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tz-lgflagThe Africa, One Country at a Time project continues with a post on Tanzania. Tanzania is a bright spot, a welcome change from looking at a string of nations with real problems.

I was looking for movies about Tanzania and came across GLM, a Web site all about movies in Tanzania and Burundi. It has a lot of general entertainment news and gossip and full-length films. Some are free, some require registration and pay. I took my chances on a free movie called Sad Moment. It started out in English, but most of the film was in Swahili with no subtitles. I couldn’t really follow the plot: there was a love triangle, and there were a lot of scenes of a middle class life: working in an office, eating out, going shopping, managing the cook. Or something like that.

And what I learned is that lesbianism isn’t completely taboo in Tanzania; people with middle-class jobs can afford a servant; people have middle-class jobs; there is functioning commerce. That may seem trite, but these are scenes that have not been in many of the movies I’ve watched or books I’ve read since this project began.

In fact, Tanzania has one of the more stable economies in sub-Saharan Africa. It has about 50 million people, skewing young, but it has a high literacy rate and a GDP per capital of $1900 – low, but better than most of its neighbors. It is governed through a healthy multiparty democracy, something extremely rare in this part of the world. It has escaped the resource curse.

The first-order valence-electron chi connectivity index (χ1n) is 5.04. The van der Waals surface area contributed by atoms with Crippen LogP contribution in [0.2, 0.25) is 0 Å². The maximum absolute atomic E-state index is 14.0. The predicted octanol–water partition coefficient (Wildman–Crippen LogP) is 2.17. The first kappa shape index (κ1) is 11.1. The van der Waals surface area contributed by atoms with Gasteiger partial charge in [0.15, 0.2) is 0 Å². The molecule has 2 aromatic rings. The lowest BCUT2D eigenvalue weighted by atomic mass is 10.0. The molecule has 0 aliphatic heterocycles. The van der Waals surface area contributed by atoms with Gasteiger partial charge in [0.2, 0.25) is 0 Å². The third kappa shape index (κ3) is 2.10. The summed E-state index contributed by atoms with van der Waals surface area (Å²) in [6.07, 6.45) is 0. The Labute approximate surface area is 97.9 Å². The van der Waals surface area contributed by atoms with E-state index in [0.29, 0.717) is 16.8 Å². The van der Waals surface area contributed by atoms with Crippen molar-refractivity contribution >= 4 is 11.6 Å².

Tanzania has mineral wealth and strong agriculture. It also has mineral and agricultural processing businesses, which create more opportunities for skilled workers. It has an ocean port at Dar es Salaam as well as ports on Africa’s Great Lakes, and it has a decent tourism industry centered around the Serengeti National Park. There is infrastructure in place for people who come to Tanzania to visit or to do business, and that helps build long-term ties.

The movie site’s name, GLM, stands for Great Lakes Movies. As someone born in Ohio and residing in Illinois, I often forget that Africa has a Great Lakes system that is larger than what we have here. And you know what else that means? Tanzania has access to fresh water, not a given in most of the world, and a huge advantage in a time of climate change.

I’m bullish on Tanzania. And I’m hoping that some day, I will understand Swahili well enough to understand why the one character was considered to be a magician, and what was going on the day that 2/3 of our love triangle went shopping at the store that the other 1/3 managed.